Still from Klara Lidén’s video Paralyzed, 2005, approx. 3 minutes. All photos this article, unless otherwise noted, courtesy Reena Spaulings Fine Art, New York.

In performances, videos and installations, 32-year-old, Swedish-born artist Klara Lidén pursues an improvisational art of appropriation and détournement of existing spaces and materials. Her disruptions of urban business-as-usual have included removing all the advertising posters and billboards from downtown areas of several cities, breaking into a wild dance on a commuter train and creating a sculpture show out of stolen public waste receptacles. For "Pretty Vacant," her fourth show at Reena Spaulings Fine Art, New York—a lead-up to a solo exhibition opening this month at the New Museum—Lidén transformed the gallery into a fragrant evergreen forest (or something like one) by filling it with Christmas trees collected off New York City sidewalks after the holidays.

Titled S.A.D., presumably a play on seasonal affective disorder, the installation was hidden behind a plywood wall-painted the same blue as the hoardings around city construction projects—dividing the gallery's front office from its exhibition space. One entered the installation through an inconspicuous door, with a single nail for a handle, cut into the plywood. Inside, under grow lights, 80 or so half-dead trees were set upright in water-filled stands and buckets. They formed a dense thicket, through which wound a narrow path. At the end of the path was a small clearing, and in the clearing was a chrome-and-black leather sofa where visitors could sit.

Over the course of the show, pine, fir and spruce needles piled up in drifts, and the colors of the trees faded, in places to a ghostly lichen gray. As prescribed by the city's sanitation department, the trees had been stripped of ornaments, but a few threads of tinsel remained caught in their branches. In the late afternoons, when the sun dropped low enough to stream in through the single window in the gallery's west wall, the effect was magical.

More ominous—particularly for those who remember how popular it was in Brooklyn in the late 1970s to set fire to discarded Christmas trees—were the resinous smell of the trees, overpowering in the closed room, and the faint sound of the tinder-dry needles dropping off their branches. This undercurrent of tension, a feeling that things might be about to veer out of control in some unexpected way, is an earmark of Lidén's work, in which what is calming and private can suddenly turn claustrophobic and isolating.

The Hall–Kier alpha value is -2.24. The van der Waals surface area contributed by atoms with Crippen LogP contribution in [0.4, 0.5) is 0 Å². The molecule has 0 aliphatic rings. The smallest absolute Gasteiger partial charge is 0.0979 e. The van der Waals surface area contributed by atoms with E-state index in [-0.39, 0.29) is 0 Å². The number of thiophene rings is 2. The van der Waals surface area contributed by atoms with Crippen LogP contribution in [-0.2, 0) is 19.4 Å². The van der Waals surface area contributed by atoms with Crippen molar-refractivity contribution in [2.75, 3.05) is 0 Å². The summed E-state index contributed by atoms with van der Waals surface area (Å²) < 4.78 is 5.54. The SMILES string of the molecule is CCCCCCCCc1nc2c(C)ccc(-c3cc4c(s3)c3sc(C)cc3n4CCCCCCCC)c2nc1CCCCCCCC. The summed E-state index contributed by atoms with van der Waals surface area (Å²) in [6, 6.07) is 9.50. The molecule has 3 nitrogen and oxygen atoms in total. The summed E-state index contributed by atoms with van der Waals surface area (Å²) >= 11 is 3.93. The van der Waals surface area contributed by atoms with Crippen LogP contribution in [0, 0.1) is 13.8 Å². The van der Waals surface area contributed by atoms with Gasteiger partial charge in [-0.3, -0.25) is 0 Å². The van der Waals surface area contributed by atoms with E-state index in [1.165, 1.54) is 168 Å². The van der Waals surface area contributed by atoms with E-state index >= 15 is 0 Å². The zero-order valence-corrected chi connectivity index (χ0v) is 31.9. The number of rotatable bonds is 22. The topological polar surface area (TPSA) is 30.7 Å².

Lidén trained as an architect before going to art school, and her interventions often take the form of hidden sanctuaries inserted into public space. For Hus AB (House Inc.), 2003, the artist used scrounged materials to construct a subterranean shelter, its entryway a hatch camouflaged with sod, on the bank of the River Spree in Berlin. Her first solo show at Reena Spaulings in 2004–05 involved an elevated cubicle, built from iron pipes and bundles of cardboard reinforced with screws and glue, accessible by climbing a ladder. A 2007 show in Berlin featured an artwork (one of Lidén's "Poster Paintings" made from rectangles of layered advertising posters cut from city walls) that swung away from the wall to reveal a staircase and secret room outfitted with a packing-crate table, lamp, ashtray and boom box.

But Lidén's oeuvre is not solely a critique of the social and psychological controls exerted by the built environment. Often, her work engages larger systems and structures, in ways that speak of the possibility of resistance to those systems—as well as of individual freedom within them.